Austin is an easy city to complain about, and no one complains about Austin like Austinites. I moved here in 1998 to attend the University of Texas and soon heard an ancient refrain that shows no signs of weakening. It goes something like this: “Everything was so much better before you got here. Before you and people like you arrived, the rent was cheaper, the people were nicer, and the music was better. Now all the great spots to catch a show or grab a drink are long gone, and [fill-in-the-blank cultural event] just isn’t what it used to be. Oh, and also, traffic was better before you and your dumb car got here.”
If you live in Austin, a significant percentage of your conversations are probably about how gentrification and the rising cost of living is pushing out working-class residents and people of color at an alarming rate. Day after day, throughout Travis County, people shake their heads and say they can’t hold on much longer.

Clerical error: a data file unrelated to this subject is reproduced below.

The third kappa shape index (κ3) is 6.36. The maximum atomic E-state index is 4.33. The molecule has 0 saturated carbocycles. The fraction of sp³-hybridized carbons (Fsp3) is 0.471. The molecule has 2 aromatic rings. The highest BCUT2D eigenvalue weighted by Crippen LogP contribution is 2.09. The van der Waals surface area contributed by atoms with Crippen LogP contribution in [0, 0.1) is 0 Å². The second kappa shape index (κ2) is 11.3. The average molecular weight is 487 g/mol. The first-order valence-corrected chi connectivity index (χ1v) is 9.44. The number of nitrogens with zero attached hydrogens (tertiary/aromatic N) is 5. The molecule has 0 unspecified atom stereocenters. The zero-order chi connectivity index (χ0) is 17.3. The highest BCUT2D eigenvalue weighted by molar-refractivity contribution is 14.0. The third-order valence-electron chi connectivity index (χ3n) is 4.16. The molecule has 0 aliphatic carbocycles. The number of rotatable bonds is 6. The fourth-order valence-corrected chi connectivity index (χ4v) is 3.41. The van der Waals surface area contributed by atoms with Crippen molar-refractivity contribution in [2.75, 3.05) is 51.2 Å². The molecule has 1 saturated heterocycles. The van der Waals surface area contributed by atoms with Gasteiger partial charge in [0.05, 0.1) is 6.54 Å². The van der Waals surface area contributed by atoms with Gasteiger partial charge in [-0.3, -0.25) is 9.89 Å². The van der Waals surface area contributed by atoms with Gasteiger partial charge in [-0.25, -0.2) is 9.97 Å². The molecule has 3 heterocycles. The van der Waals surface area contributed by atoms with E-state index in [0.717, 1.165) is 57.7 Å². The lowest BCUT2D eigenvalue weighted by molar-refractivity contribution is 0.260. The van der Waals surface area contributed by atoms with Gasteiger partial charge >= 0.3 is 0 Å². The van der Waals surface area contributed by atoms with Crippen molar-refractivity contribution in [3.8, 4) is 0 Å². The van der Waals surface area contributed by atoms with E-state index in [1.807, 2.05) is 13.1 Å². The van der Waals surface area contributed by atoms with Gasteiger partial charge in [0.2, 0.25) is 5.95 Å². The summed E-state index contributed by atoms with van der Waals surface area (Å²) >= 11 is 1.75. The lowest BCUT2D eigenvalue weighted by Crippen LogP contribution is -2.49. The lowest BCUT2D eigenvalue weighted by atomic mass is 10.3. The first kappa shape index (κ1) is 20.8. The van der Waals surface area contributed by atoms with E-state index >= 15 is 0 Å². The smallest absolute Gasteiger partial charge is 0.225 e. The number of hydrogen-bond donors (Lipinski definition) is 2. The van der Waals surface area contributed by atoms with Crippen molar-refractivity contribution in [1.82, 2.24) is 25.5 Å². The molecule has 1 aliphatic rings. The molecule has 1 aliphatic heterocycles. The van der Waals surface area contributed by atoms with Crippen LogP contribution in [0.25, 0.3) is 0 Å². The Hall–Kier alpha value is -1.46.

All of which makes it that much more unlikely that I and thousands of others would find ourselves singing Spanish-language love songs to the city every week. I was an Austin FC season-ticket holder from the start. I joined the wait list back in 2019 and pounced on seats as soon as the ticket-buying window opened. Before the club had announced who would be playing, I had already bought merchandise. Occasionally, I would watch the stadium construction cam and dream with my friends about which aging international superstars might consider a move to Texas a few years down the line.